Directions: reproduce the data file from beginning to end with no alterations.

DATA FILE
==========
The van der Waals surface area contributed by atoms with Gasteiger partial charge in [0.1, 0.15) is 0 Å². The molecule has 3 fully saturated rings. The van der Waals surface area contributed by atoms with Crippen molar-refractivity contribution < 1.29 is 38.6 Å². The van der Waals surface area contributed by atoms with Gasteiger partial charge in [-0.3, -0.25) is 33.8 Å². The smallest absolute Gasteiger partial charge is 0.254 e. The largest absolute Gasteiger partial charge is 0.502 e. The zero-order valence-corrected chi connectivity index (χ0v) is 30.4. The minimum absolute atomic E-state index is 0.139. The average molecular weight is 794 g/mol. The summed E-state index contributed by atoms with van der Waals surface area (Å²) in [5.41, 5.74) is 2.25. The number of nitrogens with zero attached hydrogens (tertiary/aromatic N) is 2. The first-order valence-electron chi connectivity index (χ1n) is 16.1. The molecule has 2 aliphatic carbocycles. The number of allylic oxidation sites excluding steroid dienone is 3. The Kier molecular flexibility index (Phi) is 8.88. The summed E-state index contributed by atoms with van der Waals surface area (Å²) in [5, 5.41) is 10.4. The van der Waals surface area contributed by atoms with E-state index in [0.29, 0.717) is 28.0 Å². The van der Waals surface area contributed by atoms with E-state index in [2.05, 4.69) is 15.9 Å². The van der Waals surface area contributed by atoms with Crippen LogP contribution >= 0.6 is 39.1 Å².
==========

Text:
The van der Waals surface area contributed by atoms with Gasteiger partial charge in [0.1, 0.15) is 0 Å². The molecule has 3 fully saturated rings. The van der Waals surface area contributed by atoms with Crippen molar-refractivity contribution < 1.29 is 38.6 Å². The van der Waals surface area contributed by atoms with Gasteiger partial charge in [-0.3, -0.25) is 33.8 Å². The smallest absolute Gasteiger partial charge is 0.254 e. The largest absolute Gasteiger partial charge is 0.502 e. The zero-order valence-corrected chi connectivity index (χ0v) is 30.4. The minimum absolute atomic E-state index is 0.139. The average molecular weight is 794 g/mol. The summed E-state index contributed by atoms with van der Waals surface area (Å²) in [5.41, 5.74) is 2.25. The number of nitrogens with zero attached hydrogens (tertiary/aromatic N) is 2. The first-order valence-electron chi connectivity index (χ1n) is 16.1. The molecule has 2 aliphatic carbocycles. The number of allylic oxidation sites excluding steroid dienone is 3. The Kier molecular flexibility index (Phi) is 8.88. The summed E-state index contributed by atoms with van der Waals surface area (Å²) in [5, 5.41) is 10.4. The van der Waals surface area contributed by atoms with E-state index in [0.29, 0.717) is 28.0 Å². The van der Waals surface area contributed by atoms with E-state index in [2.05, 4.69) is 15.9 Å². The van der Waals surface area contributed by atoms with Crippen LogP contribution >= 0.6 is 39.1 Å².